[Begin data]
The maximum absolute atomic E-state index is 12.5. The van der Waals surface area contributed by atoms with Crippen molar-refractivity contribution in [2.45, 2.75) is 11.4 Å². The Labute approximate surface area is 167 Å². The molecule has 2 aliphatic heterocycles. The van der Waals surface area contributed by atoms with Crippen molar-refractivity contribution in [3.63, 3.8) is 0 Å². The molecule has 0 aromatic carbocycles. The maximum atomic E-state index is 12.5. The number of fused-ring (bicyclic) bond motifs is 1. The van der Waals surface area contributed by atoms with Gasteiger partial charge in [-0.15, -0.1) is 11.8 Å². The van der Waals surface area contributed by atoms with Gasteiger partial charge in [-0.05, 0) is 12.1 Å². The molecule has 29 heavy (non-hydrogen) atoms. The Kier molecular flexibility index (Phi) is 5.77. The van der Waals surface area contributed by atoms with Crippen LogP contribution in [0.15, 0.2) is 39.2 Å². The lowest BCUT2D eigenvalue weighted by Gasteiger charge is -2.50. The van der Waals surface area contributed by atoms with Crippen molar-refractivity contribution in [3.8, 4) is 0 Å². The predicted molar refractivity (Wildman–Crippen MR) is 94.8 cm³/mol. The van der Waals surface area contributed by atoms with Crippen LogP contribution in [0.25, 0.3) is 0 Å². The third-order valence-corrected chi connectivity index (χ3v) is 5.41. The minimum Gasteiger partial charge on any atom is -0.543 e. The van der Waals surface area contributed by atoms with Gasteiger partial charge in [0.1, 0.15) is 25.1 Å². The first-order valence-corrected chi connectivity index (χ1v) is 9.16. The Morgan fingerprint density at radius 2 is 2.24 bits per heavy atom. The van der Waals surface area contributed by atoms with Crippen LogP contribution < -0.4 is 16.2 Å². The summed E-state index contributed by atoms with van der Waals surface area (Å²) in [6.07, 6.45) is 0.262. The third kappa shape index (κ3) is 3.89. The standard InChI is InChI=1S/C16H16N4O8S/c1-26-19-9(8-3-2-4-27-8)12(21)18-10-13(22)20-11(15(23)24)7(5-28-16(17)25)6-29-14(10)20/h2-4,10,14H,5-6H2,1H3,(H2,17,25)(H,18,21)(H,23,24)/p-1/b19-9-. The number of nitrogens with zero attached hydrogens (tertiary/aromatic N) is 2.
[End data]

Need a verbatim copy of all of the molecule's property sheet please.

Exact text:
The maximum absolute atomic E-state index is 12.5. The van der Waals surface area contributed by atoms with Crippen molar-refractivity contribution in [2.45, 2.75) is 11.4 Å². The Labute approximate surface area is 167 Å². The molecule has 2 aliphatic heterocycles. The van der Waals surface area contributed by atoms with Crippen molar-refractivity contribution in [3.63, 3.8) is 0 Å². The molecule has 0 aromatic carbocycles. The maximum atomic E-state index is 12.5. The number of fused-ring (bicyclic) bond motifs is 1. The van der Waals surface area contributed by atoms with Gasteiger partial charge in [-0.15, -0.1) is 11.8 Å². The van der Waals surface area contributed by atoms with Gasteiger partial charge in [-0.05, 0) is 12.1 Å². The molecule has 29 heavy (non-hydrogen) atoms. The Kier molecular flexibility index (Phi) is 5.77. The van der Waals surface area contributed by atoms with Crippen LogP contribution in [0.15, 0.2) is 39.2 Å². The lowest BCUT2D eigenvalue weighted by Gasteiger charge is -2.50. The van der Waals surface area contributed by atoms with Crippen molar-refractivity contribution in [3.8, 4) is 0 Å². The predicted molar refractivity (Wildman–Crippen MR) is 94.8 cm³/mol. The van der Waals surface area contributed by atoms with Crippen LogP contribution in [0.25, 0.3) is 0 Å². The third-order valence-corrected chi connectivity index (χ3v) is 5.41. The minimum Gasteiger partial charge on any atom is -0.543 e. The van der Waals surface area contributed by atoms with Gasteiger partial charge in [0.1, 0.15) is 25.1 Å². The first-order valence-corrected chi connectivity index (χ1v) is 9.16. The Morgan fingerprint density at radius 2 is 2.24 bits per heavy atom. The van der Waals surface area contributed by atoms with Crippen LogP contribution < -0.4 is 16.2 Å². The summed E-state index contributed by atoms with van der Waals surface area (Å²) in [6.07, 6.45) is 0.262. The third kappa shape index (κ3) is 3.89. The standard InChI is InChI=1S/C16H16N4O8S/c1-26-19-9(8-3-2-4-27-8)12(21)18-10-13(22)20-11(15(23)24)7(5-28-16(17)25)6-29-14(10)20/h2-4,10,14H,5-6H2,1H3,(H2,17,25)(H,18,21)(H,23,24)/p-1/b19-9-. The number of nitrogens with zero attached hydrogens (tertiary/aromatic N) is 2.